Degree Type

Thesis

Date of Award

2014

Degree Name

Master of Science

Department

Food Science and Human Nutrition

First Advisor

Suzanne Hendrich

Abstract

Purpose: The purpose of this study was to examine the effects of a chemically modified resistant starch, RS4, on diarrhea and inflammation induced by Citrobacter rodentium. We hypothesized that a diet supplemented with RS4, contributing to 25% resistance of the total starch in the diet (55% starch diet), would significantly improve stool consistency and provide protection against the inflammation associated with the pathogen, including inflammation score, mucosal height, ulceration, goblet cell loss, edema, and hyperplasia.

Design: 36 mice (18 male, and 18 female) were randomly assigned four treatment groups: uninfected mice fed the control starch diet, uninfected mice fed the RS4 supplemented diet, C. rodentium infected mice fed the control starch diet, and C. rodentium infected mice fed the RS4 supplemented diet. After inoculation with C. rodentium, mice were be subjected to the diets for two weeks, and daily food intake, body weight, and stool consistency were measured. At the completion of the two weeks, mice were euthanized and blood was collected via cardiac puncture for serum glucose, insulin, and lipid analysis. Colon and cecum contents were collected and analyzed for pH, stool fat, and water content; and the tissues were sent for histopathology scoring.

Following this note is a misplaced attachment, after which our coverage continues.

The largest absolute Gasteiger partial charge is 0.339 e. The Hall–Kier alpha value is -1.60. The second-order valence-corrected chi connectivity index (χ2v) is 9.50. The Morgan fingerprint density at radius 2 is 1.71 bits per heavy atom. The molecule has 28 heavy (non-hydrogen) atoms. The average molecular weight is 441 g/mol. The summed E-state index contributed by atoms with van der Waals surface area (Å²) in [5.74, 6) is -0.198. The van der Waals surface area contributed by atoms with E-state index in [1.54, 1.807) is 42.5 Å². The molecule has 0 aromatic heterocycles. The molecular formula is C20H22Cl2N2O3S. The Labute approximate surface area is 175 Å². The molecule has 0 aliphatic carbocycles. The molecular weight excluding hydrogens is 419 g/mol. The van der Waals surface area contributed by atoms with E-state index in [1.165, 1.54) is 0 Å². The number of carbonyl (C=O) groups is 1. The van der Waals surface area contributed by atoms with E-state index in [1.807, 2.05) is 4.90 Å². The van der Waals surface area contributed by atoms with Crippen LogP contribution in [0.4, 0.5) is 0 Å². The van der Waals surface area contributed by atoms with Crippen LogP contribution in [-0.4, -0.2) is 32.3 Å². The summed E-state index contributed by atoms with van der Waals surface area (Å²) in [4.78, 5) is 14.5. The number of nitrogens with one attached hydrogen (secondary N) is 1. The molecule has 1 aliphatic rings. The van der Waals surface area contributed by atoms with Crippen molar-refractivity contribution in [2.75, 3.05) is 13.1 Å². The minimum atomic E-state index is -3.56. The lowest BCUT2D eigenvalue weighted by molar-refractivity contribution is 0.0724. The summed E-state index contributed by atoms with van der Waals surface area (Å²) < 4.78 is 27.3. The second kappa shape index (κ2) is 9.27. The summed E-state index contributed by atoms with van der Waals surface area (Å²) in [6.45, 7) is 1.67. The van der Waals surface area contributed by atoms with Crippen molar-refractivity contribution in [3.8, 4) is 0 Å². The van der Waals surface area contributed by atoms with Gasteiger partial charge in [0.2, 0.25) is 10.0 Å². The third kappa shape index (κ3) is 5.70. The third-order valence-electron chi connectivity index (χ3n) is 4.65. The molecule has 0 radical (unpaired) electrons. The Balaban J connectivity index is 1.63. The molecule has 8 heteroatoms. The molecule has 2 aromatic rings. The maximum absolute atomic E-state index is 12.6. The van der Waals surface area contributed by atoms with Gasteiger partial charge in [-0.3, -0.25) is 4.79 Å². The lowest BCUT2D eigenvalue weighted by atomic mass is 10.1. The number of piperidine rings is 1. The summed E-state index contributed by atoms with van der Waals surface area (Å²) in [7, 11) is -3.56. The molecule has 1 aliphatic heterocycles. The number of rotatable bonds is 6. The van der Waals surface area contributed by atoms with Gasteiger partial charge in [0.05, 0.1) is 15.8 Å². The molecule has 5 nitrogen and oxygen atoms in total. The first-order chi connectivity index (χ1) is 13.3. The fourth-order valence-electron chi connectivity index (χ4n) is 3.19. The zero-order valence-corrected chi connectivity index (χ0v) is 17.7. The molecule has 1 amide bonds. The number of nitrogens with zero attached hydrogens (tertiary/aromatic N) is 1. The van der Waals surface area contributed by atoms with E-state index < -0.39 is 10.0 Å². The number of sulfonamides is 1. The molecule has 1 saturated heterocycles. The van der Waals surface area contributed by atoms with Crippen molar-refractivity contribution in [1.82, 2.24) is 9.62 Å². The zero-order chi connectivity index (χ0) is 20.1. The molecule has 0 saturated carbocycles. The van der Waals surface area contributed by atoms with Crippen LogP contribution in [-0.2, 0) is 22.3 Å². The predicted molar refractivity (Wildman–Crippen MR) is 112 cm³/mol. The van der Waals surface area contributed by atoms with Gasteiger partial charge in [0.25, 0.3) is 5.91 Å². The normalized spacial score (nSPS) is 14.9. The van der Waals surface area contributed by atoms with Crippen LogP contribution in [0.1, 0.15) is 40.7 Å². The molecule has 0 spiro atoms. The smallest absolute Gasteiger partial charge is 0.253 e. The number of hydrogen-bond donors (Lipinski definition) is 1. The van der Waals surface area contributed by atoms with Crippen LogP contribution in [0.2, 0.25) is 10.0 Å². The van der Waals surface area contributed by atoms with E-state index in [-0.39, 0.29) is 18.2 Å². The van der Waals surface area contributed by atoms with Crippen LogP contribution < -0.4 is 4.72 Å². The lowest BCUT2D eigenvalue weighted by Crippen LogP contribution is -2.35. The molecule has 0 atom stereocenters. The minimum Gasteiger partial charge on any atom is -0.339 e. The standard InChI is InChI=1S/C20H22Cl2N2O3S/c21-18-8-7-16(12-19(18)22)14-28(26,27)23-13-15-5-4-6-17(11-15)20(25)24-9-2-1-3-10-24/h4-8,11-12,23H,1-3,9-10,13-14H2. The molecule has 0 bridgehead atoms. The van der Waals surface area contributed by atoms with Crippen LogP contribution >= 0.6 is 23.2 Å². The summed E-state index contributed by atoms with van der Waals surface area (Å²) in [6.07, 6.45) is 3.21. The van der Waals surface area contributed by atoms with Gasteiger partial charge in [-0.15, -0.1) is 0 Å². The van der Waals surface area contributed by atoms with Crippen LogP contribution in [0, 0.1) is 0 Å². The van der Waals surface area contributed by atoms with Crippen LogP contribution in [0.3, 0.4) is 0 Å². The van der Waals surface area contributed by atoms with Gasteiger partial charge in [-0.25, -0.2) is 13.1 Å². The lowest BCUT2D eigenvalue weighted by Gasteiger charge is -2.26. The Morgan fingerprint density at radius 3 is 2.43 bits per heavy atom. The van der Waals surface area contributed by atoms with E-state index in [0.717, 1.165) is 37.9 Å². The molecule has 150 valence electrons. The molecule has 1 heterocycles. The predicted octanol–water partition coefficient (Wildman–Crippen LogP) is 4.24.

Expected results: C. rodentium infected mice fed the RS4 supplemented diet were expected to show a significant increase in stool consistency compared to the infected mice the fed the control starch diet. The infected mice fed the RS4 diet were also expected to have a less severe inflammatory response due to the C. rodentium compared to the infected mice fed the control diet, which would be seen in the histopathology scores. Body weight loss and decreased food intake due to the C. rodentium pathogen were expected to be less severe in mice fed the RS4 supplemented diet, due to its expected protection against inflammation and diarrhea.

DOI

https://doi.org/10.31274/etd-180810-244

Copyright Owner

Kirsten Leigh Larson

Language

en

File Format

application/pdf

File Size

133 pages

Included in

Toxicology Commons

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